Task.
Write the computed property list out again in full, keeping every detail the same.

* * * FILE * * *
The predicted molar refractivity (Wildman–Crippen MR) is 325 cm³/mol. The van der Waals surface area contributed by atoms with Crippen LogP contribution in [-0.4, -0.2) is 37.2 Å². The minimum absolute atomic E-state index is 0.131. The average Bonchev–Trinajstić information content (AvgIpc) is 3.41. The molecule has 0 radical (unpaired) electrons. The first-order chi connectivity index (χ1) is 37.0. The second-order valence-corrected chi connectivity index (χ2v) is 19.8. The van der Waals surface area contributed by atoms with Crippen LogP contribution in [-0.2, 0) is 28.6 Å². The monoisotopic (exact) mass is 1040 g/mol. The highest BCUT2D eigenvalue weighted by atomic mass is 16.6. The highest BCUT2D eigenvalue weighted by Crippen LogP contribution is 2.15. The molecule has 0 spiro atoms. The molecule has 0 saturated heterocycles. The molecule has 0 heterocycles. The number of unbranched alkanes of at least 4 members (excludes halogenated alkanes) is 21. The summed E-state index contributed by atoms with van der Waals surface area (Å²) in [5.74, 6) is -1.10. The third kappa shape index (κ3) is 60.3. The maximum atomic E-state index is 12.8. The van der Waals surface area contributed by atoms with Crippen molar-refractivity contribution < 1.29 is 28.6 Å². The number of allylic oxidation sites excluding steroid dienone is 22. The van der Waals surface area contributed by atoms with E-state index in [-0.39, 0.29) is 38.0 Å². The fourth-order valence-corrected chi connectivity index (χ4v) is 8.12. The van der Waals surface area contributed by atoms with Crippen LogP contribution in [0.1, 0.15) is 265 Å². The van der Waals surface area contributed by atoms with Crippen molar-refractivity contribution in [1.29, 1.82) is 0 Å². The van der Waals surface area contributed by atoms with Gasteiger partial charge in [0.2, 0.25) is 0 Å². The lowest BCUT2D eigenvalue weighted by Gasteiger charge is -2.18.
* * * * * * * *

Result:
The predicted molar refractivity (Wildman–Crippen MR) is 325 cm³/mol. The van der Waals surface area contributed by atoms with Crippen LogP contribution in [-0.4, -0.2) is 37.2 Å². The minimum absolute atomic E-state index is 0.131. The average Bonchev–Trinajstić information content (AvgIpc) is 3.41. The molecule has 0 radical (unpaired) electrons. The first-order chi connectivity index (χ1) is 37.0. The second-order valence-corrected chi connectivity index (χ2v) is 19.8. The van der Waals surface area contributed by atoms with Crippen LogP contribution in [-0.2, 0) is 28.6 Å². The monoisotopic (exact) mass is 1040 g/mol. The highest BCUT2D eigenvalue weighted by atomic mass is 16.6. The highest BCUT2D eigenvalue weighted by Crippen LogP contribution is 2.15. The molecule has 0 spiro atoms. The molecule has 0 saturated heterocycles. The molecule has 0 heterocycles. The number of unbranched alkanes of at least 4 members (excludes halogenated alkanes) is 21. The summed E-state index contributed by atoms with van der Waals surface area (Å²) in [5.74, 6) is -1.10. The third kappa shape index (κ3) is 60.3. The maximum atomic E-state index is 12.8. The van der Waals surface area contributed by atoms with Crippen molar-refractivity contribution < 1.29 is 28.6 Å². The number of allylic oxidation sites excluding steroid dienone is 22. The van der Waals surface area contributed by atoms with E-state index in [-0.39, 0.29) is 38.0 Å². The fourth-order valence-corrected chi connectivity index (χ4v) is 8.12. The van der Waals surface area contributed by atoms with Crippen LogP contribution in [0.1, 0.15) is 265 Å². The van der Waals surface area contributed by atoms with Crippen molar-refractivity contribution in [1.29, 1.82) is 0 Å². The van der Waals surface area contributed by atoms with Gasteiger partial charge in [0.2, 0.25) is 0 Å². The lowest BCUT2D eigenvalue weighted by Gasteiger charge is -2.18.